When you see Natasha Romanoff on the big screen standing next to power houses like the Hulk, and Thor, she seems to fade a bit. Like Hawkeye and Falcon, she’s a normal human standing toe to toe with gods and monsters, and it really points out her shortcomings.
Writer: Mark Waid and Chris Samnee
Artist: Chris Samnee
In No More Secrets, we see Black Widow the way she’s meant to be written: as a spy, secretive, behind enemy lines, and using precision to take out threats.
This was a surprisingly fun read, especially for someone that has never given Widow a second look.
The plot is pretty standard spycraft: someone wronged by Natasha years ago wants revenge, Natasha wants to shut down the school that trained her, and there are about 10 super spy little girls out for blood that she has to stop.
It reads like a James Bond novel, and it made me really notice the disservice the Marvel movies have done with Widow in direct comparison to the Netflix shows. You don’t put James Bond at the front of a battlefield with a machine gun. He’s a tuned instrument, and so is Widow. With a secret and subtle grace, she can destroy a battle before it starts.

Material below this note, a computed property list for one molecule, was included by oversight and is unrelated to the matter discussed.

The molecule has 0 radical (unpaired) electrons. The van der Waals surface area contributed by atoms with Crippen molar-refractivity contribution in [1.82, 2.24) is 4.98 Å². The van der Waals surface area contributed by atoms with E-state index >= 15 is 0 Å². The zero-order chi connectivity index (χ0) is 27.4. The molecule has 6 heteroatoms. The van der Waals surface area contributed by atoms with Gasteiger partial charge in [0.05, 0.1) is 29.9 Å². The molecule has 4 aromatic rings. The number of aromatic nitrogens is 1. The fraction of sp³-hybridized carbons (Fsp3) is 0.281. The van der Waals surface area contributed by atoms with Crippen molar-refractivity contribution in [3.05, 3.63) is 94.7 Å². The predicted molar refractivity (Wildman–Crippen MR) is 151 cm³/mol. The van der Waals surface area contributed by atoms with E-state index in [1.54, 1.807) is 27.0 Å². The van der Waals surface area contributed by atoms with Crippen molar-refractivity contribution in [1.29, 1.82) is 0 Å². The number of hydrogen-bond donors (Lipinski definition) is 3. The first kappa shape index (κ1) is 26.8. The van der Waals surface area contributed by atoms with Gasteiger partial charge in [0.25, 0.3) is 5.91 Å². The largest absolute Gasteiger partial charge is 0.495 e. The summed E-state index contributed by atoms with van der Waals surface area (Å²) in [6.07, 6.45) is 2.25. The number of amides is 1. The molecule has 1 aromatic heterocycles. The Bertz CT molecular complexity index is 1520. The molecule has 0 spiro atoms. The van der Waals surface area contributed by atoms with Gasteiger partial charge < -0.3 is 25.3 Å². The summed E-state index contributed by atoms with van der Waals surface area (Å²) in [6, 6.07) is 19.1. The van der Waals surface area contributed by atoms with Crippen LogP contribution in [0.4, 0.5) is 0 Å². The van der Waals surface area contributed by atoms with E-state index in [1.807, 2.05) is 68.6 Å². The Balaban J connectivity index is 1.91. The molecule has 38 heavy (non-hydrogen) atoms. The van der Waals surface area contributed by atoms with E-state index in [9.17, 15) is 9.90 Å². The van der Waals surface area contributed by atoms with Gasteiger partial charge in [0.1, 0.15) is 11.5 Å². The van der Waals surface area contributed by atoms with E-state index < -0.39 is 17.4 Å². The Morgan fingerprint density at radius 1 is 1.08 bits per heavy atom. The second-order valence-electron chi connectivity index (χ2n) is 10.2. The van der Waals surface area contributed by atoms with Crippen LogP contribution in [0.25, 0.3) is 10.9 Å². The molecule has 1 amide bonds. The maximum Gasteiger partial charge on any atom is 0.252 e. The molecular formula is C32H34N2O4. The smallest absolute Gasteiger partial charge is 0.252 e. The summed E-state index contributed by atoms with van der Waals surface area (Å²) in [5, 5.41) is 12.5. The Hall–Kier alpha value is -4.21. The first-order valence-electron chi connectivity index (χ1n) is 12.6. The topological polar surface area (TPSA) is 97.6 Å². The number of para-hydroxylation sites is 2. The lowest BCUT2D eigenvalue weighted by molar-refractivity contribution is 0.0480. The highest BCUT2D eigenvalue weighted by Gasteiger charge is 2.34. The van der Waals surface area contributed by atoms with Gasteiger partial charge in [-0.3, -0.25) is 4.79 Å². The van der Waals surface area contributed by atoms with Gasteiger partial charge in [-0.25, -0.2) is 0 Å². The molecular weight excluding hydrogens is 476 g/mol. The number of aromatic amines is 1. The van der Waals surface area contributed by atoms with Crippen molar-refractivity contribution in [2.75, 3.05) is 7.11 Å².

Art wise, this is again a heavy, shadow spy novel feel, with great out in the open shots as spies are revealed. But like a spy novel, it knows enough to keep things hectic and hidden and lets the plot unwind on its own merits.
Like I said above, I’ve never been a Widow fan. She was a sex symbol/Cold War icon when I was first reading comics, and I had no idea she had become such a complex character.
This was excellent. I suggest picking it up.